Despite the multitude of cinematic tricks the prolific Andrew Lau has up his sleeve, The Guillotines is a disappointingly rote entry in the wuxia pantheon. For all of its attempts at dramatic uplift and visceral awe, the would-be historical saga, set during China’s Qing Dynasty, amounts to little more than a strained collection of ideas and moments from other films, paying only lip service to notions of brotherhood and the clashing values of traditionalism and modernity.
A secret government assassination squad used to quash rebellions, the Guillotines, led by master fighter Leng (Ethan Juan), are themselves forbidden to learn how to read or write, their blind allegiance all the better used as a blunt political weapon. The new Qianlong Emperor (Zhang Wen), however, embraces Western technology and betrays the warriors in hopes of erasing this “stain” from the history books. The film’s drawn-out narrative certainly doesn’t lack for potentially awesome spectacle, but Lau’s frequently restless crane shots mostly backfire, killing any sense of pacing through their imbued impatience, while the many battle sequences want not only for more expansive coverage, but an editing scheme that suggests characters actually occupying the same physical space.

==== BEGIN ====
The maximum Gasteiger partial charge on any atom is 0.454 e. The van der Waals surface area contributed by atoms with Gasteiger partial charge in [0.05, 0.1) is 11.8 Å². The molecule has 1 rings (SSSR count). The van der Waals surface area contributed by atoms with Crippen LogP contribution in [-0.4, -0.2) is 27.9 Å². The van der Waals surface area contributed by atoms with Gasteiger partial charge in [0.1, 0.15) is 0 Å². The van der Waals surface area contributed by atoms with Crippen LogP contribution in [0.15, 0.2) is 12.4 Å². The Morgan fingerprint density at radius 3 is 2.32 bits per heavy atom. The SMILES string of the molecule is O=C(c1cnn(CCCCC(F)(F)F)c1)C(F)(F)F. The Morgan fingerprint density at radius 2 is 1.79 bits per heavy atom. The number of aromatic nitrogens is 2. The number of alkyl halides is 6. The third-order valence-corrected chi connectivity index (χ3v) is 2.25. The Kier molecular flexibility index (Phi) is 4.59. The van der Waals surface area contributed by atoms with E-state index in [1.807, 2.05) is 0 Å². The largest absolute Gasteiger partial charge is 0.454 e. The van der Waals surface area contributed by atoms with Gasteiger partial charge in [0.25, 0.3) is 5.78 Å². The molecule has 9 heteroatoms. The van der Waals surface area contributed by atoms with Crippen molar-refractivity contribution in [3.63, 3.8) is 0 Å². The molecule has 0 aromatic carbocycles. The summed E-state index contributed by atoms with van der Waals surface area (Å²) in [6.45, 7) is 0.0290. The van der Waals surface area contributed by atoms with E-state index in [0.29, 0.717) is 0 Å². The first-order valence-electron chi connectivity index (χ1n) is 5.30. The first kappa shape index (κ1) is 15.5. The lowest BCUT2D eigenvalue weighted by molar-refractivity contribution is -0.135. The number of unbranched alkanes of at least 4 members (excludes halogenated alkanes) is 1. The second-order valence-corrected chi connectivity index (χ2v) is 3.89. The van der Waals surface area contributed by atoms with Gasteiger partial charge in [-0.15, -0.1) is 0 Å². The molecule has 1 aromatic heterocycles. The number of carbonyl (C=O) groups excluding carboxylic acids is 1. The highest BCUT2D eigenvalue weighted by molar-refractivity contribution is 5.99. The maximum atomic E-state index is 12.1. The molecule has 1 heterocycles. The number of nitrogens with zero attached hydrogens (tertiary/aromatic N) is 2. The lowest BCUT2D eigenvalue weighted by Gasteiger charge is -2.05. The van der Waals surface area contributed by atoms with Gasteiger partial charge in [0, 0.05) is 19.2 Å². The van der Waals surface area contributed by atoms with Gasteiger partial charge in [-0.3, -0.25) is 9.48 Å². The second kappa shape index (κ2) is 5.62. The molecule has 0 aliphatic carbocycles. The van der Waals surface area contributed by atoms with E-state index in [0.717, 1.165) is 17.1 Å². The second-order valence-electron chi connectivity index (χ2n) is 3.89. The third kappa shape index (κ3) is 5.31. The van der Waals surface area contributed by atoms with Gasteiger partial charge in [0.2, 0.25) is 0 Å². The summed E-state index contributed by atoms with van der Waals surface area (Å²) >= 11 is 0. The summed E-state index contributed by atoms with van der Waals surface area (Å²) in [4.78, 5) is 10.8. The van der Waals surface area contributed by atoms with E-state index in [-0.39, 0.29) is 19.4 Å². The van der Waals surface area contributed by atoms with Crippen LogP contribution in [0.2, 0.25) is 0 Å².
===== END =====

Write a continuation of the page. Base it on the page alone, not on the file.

Lau’s recent Legend of the Fist was no triumph, but its action set pieces carried an infectious energy even during the comparatively rote stretches of exposition; The Guillotines almost inversely suggests a slowly deflating balloon, starting off with a bang, and often deliberately evoking the metallic clanging of a Transformers film, before rapidly succumbing to shallow histrionics and stale artifice. From the distractingly sloppy CGI-aided bloodshed to the habitually premature fade-outs, which suggest compensative efforts made in the editing room, the slight promise of genre pleasures is lost to too many fundamental dramatic and technical concessions.